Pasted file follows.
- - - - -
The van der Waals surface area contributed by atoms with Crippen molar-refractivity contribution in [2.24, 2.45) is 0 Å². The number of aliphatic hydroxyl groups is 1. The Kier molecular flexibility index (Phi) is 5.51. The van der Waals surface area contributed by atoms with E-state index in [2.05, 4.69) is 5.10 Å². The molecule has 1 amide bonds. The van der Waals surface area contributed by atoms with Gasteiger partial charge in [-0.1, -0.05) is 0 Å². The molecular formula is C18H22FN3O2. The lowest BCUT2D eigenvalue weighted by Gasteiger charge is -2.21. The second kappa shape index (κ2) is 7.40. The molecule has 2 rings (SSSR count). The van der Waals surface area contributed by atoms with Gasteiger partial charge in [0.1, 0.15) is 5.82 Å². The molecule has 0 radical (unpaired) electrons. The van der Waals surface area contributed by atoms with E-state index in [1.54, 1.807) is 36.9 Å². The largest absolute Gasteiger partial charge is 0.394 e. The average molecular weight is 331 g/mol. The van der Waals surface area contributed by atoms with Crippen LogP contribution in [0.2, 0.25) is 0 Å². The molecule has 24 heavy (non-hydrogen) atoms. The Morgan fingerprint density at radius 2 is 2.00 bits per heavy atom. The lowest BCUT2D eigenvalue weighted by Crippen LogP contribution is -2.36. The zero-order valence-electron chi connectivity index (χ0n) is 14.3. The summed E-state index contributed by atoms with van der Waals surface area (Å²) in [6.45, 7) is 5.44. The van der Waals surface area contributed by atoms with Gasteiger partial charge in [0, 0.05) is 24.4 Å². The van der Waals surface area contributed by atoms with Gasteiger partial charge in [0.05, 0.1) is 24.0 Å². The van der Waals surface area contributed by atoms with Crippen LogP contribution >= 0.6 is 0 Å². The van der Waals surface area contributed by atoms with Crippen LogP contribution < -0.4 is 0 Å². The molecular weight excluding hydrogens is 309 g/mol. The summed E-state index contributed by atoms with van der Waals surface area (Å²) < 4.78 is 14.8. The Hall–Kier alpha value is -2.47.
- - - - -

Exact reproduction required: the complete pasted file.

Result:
The van der Waals surface area contributed by atoms with Crippen molar-refractivity contribution in [2.24, 2.45) is 0 Å². The number of aliphatic hydroxyl groups is 1. The Kier molecular flexibility index (Phi) is 5.51. The van der Waals surface area contributed by atoms with E-state index in [2.05, 4.69) is 5.10 Å². The molecule has 1 amide bonds. The van der Waals surface area contributed by atoms with Gasteiger partial charge in [-0.1, -0.05) is 0 Å². The molecular formula is C18H22FN3O2. The lowest BCUT2D eigenvalue weighted by Gasteiger charge is -2.21. The second kappa shape index (κ2) is 7.40. The molecule has 2 rings (SSSR count). The van der Waals surface area contributed by atoms with Gasteiger partial charge in [0.1, 0.15) is 5.82 Å². The molecule has 0 radical (unpaired) electrons. The van der Waals surface area contributed by atoms with E-state index in [1.54, 1.807) is 36.9 Å². The largest absolute Gasteiger partial charge is 0.394 e. The average molecular weight is 331 g/mol. The van der Waals surface area contributed by atoms with Crippen LogP contribution in [0.2, 0.25) is 0 Å². The molecule has 24 heavy (non-hydrogen) atoms. The Morgan fingerprint density at radius 2 is 2.00 bits per heavy atom. The lowest BCUT2D eigenvalue weighted by Crippen LogP contribution is -2.36. The zero-order valence-electron chi connectivity index (χ0n) is 14.3. The summed E-state index contributed by atoms with van der Waals surface area (Å²) in [6.45, 7) is 5.44. The van der Waals surface area contributed by atoms with Gasteiger partial charge in [0, 0.05) is 24.4 Å². The van der Waals surface area contributed by atoms with Gasteiger partial charge in [0.05, 0.1) is 24.0 Å². The van der Waals surface area contributed by atoms with Crippen LogP contribution >= 0.6 is 0 Å². The van der Waals surface area contributed by atoms with Crippen LogP contribution < -0.4 is 0 Å². The molecular weight excluding hydrogens is 309 g/mol. The summed E-state index contributed by atoms with van der Waals surface area (Å²) < 4.78 is 14.8. The Hall–Kier alpha value is -2.47.